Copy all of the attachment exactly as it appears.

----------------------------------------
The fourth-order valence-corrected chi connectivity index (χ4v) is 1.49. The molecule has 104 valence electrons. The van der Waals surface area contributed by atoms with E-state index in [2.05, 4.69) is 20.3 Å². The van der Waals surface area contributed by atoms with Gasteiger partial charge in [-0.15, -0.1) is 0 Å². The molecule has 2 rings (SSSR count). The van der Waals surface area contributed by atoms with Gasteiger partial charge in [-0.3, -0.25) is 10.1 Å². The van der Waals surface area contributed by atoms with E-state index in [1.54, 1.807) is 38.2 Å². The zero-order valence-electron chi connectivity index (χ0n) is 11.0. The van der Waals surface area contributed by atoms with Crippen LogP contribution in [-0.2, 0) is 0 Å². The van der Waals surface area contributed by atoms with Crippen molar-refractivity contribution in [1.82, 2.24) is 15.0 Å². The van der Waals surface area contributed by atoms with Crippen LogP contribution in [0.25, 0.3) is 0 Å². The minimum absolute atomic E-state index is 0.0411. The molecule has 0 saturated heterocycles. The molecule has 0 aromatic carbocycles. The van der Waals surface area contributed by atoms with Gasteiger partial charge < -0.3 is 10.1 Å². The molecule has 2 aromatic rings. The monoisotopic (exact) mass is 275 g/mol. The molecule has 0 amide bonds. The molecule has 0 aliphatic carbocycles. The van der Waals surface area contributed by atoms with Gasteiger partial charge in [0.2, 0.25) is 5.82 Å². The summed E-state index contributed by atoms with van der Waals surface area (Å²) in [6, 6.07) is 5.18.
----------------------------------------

The fourth-order valence-corrected chi connectivity index (χ4v) is 1.49. The molecule has 104 valence electrons. The van der Waals surface area contributed by atoms with E-state index in [2.05, 4.69) is 20.3 Å². The van der Waals surface area contributed by atoms with Gasteiger partial charge in [-0.15, -0.1) is 0 Å². The molecule has 2 rings (SSSR count). The van der Waals surface area contributed by atoms with Gasteiger partial charge in [-0.3, -0.25) is 10.1 Å². The van der Waals surface area contributed by atoms with E-state index in [1.54, 1.807) is 38.2 Å². The zero-order valence-electron chi connectivity index (χ0n) is 11.0. The van der Waals surface area contributed by atoms with Crippen LogP contribution in [-0.2, 0) is 0 Å². The van der Waals surface area contributed by atoms with Crippen molar-refractivity contribution in [1.82, 2.24) is 15.0 Å². The van der Waals surface area contributed by atoms with Crippen LogP contribution in [0.25, 0.3) is 0 Å². The minimum absolute atomic E-state index is 0.0411. The molecule has 0 saturated heterocycles. The molecule has 0 aromatic carbocycles. The van der Waals surface area contributed by atoms with Gasteiger partial charge < -0.3 is 10.1 Å². The molecule has 2 aromatic rings. The monoisotopic (exact) mass is 275 g/mol. The molecule has 0 amide bonds. The molecule has 0 aliphatic carbocycles. The van der Waals surface area contributed by atoms with Gasteiger partial charge in [0.2, 0.25) is 5.82 Å². The summed E-state index contributed by atoms with van der Waals surface area (Å²) in [6, 6.07) is 5.18.